Mission Trails Regional Park Foundation news – May 19, 2017

By Jay Wilson 

Explore Mission Trails Day

“Connecting with Nature” is the theme for the 2017 Explore Mission Trails Day which will be held on Saturday, May 20 at the Mission Trails Regional Park East Fortuna Staging Area.

This popular event features free guided nature walks and talks and programs throughout the park, including live animals and special programs for children.

Explore Mission Trails Day features pony rides, a mountain bike track and learning booths. (Courtesy MTRPF)

There will also be free pony rides beginning at 9 a.m. The pony rides operate until 2 p.m., but the line will close at 12:30 p.m.

There will also be a mini mountain bike track presented by the San Diego Mountain Bike Association, a climbing wall, crafts for children, and many Discovery Stations.

Amateur Photo Contest

You are encouraged to enjoy the park and pause to take that special picture to be entered into our Amateur Photo Contest. Take advantage of all the spectacular wildflower blooms and spring growth provided by the winter rains and warming weather.

Children 12 and under are encouraged to participate; they will be judged separately.

Entries will be accepted through May 31. Reception and awards will be held at the Visitor Center on Sunday, June 25. The photos will be displayed from June 17 until July 14.

The two ways to enter the contest are: (1) deliver mounted photos to the Visitor Center or (2) submit digital photos online.

Check our home page at and click on “Explore Mission Trails Day” for more information!

Summer Camps

This summer, there are four fun and educational day camps at Mission trails, held Monday through Friday from 10 a.m. to 2 p.m. for ages 6 to 12.

  • June 26–30 – River Camp
  • July 10–14 – Creepy Crawly Camp
  • July 24–28 – Nocturnal Creatures Camp
  • Aug. 7–11 – Nature Detectives Camp

Enjoy exploring our park and learn all about the fascinating plants, animals, and bugs that live in Mission Trails. The programs focus on science, natural history and more.

Each week-long day camp is $125 per child ($100 per camp if you sign up for all four). Go to “More News” on our home page ( for more information.

Our Unearthly Earthling: Friend or Foe

By Robin Hampton, trail guide

Grisly images flew through my head the first time I saw a Jerusalem cricket. I just knew that this “whatever it was” might be a throwback to its midcentury predecessors. It brought to mind the dreaded underground monster in the 1990 sci-fi film “Tremors.” A few fact checks later, I discovered I had nothing to fear.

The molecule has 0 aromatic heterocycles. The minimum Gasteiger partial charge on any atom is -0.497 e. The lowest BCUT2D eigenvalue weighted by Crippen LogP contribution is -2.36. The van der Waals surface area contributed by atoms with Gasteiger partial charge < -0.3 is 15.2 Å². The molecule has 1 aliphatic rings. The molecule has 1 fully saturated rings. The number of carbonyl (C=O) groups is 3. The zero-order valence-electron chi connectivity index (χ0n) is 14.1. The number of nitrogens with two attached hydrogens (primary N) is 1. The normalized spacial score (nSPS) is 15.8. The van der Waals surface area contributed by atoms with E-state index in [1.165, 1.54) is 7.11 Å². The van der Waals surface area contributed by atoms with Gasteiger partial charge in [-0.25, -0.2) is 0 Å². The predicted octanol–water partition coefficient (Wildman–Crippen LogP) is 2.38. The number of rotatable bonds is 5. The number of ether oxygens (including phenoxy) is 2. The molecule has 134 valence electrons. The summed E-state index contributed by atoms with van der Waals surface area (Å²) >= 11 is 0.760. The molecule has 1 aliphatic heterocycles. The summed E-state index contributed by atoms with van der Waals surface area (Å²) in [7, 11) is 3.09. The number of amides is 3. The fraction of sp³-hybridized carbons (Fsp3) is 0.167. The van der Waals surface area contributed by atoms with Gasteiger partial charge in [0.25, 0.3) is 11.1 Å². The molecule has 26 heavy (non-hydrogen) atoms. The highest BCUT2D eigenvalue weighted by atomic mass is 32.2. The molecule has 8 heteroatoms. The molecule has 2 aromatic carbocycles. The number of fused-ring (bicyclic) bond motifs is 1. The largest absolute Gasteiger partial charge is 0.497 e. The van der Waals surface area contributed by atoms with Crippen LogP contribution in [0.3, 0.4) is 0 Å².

Jerusalem cricket

Stenopelmatus fuscus, the species living in Mission Trails Regional Park, possesses a few common names: “potato bug” (the potato bug, not a true bug, is uncovered when potatoes are dug up); “old bald-headed man” and “skull insect” (supposedly Native American terms); and “niño” or “niña de la tierra” (child of the earth). As to its most familiar common name, a couple of websites suggest that in days past, when people spotted the cricket for the first time, they’d yell out the expletive “Jerusalem!”

Related to katydids, grasshoppers, and, of course, crickets, an adult can be 1 ½ to 3 inches in length. They burrow underground (and under rocks and logs) feeding at night on living and dead organic matter, insects, and roots. A large humanoid head, powerful jaws, and massive legs provide the strength to move it through soft soil to look for food and build tunnels. They’ll bite hard if threatened; they are neither poisonous nor will they attack.

This cricket is solitary. You won’t hear it chirp like its cricket kin. It can’t leap or fly or run fast, and it is not a garden pest. To entice a female, the male will drum its large abdomen on the ground. Being nocturnal this creature succumbs to predators that also prowl at night: skunks, coyotes and foxes, owls, bats, and many others.

Our “child of the earth spends” much of his time doing his part to recycle natural materials and aerate the soil. True, he’s got enemies and many times they win in the end. But he has admirers in us and then we, in turn, can pay it forward to others. Suddenly the ugly anti-hero doesn’t look so bad. Come to think of it, I believe I have a new twist on the title of the cricket/worm story. What do you think of “Beauty and the Beast”?

—Jay Wilson is executive director of the Mission Trails Regional Park Foundation. Reach him at

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